Cisco’s face-off with HP ratcheted up a notch last week as both vendors closed multibillion-dollar acquisitions and pointed to upcoming channel opportunities.
Cisco’s $3.3bn (£2.1bn) buyout of videoconferencing specialist Tandberg was finally given the green light earlier this week. The initial $3bn agreement was thrashed out more than six months ago. HP’s $2.7bn acquisition of 3Com was closed earlier this month.
Last week HP revealed both 3Com and its own ProCurve brand are to be replaced by an all-encompassing HP Networking arm.
David Donatelli, HP’s general manager for Enterprise Storage, Servers and Networking, issued a war cry to Cisco, claiming his company would transform the networking industry by offering choice where there was none before.
“For years, the industry has had to live with one viewpoint on networking,” he said. “[This is] a rigid model that is high in cost and slow to innovate.”
The combined portfolio will be divided into four ranges: the A Series will contain high-end enterprise wares, while the E Series will address the mid-market and enterprise space with offerings designed for ease of use and affordability.
The V Series will target SMEs and mid-market companies with plug-and-play products intended to reduce the need for in-house IT staff. The S Series line will be built around 3Com’s TippingPoint network security offerings.
ProCurve chief Marius Haas takes up a position as general manager of HP N etworking. He indicated work was already underway to integrate 3Com VARs into the HP channel scheme.
Partners will benefit from “robust training and certification programmes, focused specialisations and extensive support for the most valued partners”, he said.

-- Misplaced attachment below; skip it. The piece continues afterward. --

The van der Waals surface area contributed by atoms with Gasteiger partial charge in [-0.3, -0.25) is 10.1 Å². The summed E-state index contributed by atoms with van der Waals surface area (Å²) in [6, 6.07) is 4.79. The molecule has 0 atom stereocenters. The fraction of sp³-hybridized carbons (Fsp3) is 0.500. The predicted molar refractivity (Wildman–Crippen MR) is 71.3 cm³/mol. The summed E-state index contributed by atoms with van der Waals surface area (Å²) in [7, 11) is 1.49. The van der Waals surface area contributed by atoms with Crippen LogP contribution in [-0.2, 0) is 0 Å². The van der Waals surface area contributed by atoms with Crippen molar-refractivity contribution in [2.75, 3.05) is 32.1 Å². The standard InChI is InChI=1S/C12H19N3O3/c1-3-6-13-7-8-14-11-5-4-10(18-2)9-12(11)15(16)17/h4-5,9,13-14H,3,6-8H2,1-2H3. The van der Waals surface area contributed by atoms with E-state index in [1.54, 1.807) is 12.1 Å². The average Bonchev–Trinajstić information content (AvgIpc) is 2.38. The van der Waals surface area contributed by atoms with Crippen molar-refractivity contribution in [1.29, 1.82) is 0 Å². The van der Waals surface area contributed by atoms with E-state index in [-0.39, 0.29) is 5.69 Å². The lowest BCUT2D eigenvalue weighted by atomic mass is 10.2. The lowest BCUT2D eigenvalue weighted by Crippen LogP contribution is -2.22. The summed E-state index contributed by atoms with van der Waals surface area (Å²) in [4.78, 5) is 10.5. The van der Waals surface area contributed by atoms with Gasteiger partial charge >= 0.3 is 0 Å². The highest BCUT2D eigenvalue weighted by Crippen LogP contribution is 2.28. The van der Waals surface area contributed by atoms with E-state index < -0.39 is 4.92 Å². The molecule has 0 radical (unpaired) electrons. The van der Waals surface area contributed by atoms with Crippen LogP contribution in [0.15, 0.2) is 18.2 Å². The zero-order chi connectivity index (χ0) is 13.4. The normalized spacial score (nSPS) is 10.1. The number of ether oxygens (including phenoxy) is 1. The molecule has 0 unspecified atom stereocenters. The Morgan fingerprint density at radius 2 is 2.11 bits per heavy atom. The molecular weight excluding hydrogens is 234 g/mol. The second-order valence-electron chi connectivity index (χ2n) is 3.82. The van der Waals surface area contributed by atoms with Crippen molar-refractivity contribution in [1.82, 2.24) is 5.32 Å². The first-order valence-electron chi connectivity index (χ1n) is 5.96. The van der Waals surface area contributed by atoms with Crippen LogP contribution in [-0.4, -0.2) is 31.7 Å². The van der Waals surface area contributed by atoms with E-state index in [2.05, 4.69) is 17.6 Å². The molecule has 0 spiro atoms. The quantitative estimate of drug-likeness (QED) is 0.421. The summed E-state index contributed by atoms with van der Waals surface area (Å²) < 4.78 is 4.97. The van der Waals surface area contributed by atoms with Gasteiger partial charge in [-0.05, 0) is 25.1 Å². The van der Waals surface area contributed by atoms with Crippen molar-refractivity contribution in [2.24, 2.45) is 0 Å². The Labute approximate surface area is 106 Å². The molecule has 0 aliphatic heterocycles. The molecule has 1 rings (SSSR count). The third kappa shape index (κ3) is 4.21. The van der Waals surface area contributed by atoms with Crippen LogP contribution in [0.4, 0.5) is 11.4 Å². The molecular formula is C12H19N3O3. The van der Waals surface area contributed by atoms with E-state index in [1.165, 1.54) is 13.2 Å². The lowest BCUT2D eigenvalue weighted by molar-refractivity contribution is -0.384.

Cisco was equally bullish about the opportunities for the channel after closing the Tandberg deal. Marthin de Beer, senior vice president of Cisco’s Emerging Technologies Business Group, claimed videoconferencing was becoming an integral part of the “$34bn collaboration market”.
“Tandberg has 1,600 partners around the world,” he said. “Combined with Cisco Telepresence partners, this will give us the scale we need to make a big play.”
Tandberg chief executive Fredrik Halvorsen has been appointed leader of Cisco’s Telepresence Technology Group. He claimed that the combined channels would provide a mix of "AV integrators, systems integrators, [video] specialists and service providers all complementing each other".
Terry Dwyer, managing director of Tandberg Platinum partner mvision, said his firm has set aside more than £500,000 to obtain Cisco certifications. He claimed many videoconferencing specialists might look to sell up.
“This will bring more consolidation to the bottom end of the market,” he said.
Ton van Horssen, UK managing director of integrator Dimension Data, agreed that Tandberg partners would need to invest.
“It might create a few challenges,” he said. “Cisco is very channel centric with comprehensive and complex programmes and video firms might not be used to that level of partnership.”
He added that there would be "increased competition" as videoconferencing increasingly becomes a "commodity" sale.
"We will see more integrators from a networking background in this space, whereas before it was a niche market," he said.
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